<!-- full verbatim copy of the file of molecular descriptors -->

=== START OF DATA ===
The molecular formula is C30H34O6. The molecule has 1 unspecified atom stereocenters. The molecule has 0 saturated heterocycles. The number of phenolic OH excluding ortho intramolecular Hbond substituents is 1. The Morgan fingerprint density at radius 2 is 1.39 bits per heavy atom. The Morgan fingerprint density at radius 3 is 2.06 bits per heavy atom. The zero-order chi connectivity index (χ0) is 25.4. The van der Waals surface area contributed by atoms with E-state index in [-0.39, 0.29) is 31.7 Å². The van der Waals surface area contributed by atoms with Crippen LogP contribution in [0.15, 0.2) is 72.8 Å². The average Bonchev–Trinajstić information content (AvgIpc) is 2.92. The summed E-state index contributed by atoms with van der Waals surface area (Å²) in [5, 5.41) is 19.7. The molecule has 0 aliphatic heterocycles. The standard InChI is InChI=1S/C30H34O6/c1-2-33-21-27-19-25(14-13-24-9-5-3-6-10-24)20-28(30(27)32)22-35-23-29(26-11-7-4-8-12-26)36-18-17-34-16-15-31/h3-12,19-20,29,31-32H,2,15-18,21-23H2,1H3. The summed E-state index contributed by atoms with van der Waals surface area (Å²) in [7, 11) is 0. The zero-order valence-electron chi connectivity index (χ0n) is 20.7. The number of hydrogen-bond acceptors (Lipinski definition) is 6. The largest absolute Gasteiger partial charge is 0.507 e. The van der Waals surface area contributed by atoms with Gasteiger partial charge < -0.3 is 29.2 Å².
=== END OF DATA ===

The molecular formula is C30H34O6. The molecule has 1 unspecified atom stereocenters. The molecule has 0 saturated heterocycles. The number of phenolic OH excluding ortho intramolecular Hbond substituents is 1. The Morgan fingerprint density at radius 2 is 1.39 bits per heavy atom. The Morgan fingerprint density at radius 3 is 2.06 bits per heavy atom. The zero-order chi connectivity index (χ0) is 25.4. The van der Waals surface area contributed by atoms with E-state index in [-0.39, 0.29) is 31.7 Å². The van der Waals surface area contributed by atoms with Crippen LogP contribution in [0.15, 0.2) is 72.8 Å². The average Bonchev–Trinajstić information content (AvgIpc) is 2.92. The summed E-state index contributed by atoms with van der Waals surface area (Å²) in [5, 5.41) is 19.7. The molecule has 0 aliphatic heterocycles. The standard InChI is InChI=1S/C30H34O6/c1-2-33-21-27-19-25(14-13-24-9-5-3-6-10-24)20-28(30(27)32)22-35-23-29(26-11-7-4-8-12-26)36-18-17-34-16-15-31/h3-12,19-20,29,31-32H,2,15-18,21-23H2,1H3. The summed E-state index contributed by atoms with van der Waals surface area (Å²) in [7, 11) is 0. The zero-order valence-electron chi connectivity index (χ0n) is 20.7. The number of hydrogen-bond acceptors (Lipinski definition) is 6. The largest absolute Gasteiger partial charge is 0.507 e. The van der Waals surface area contributed by atoms with Gasteiger partial charge < -0.3 is 29.2 Å².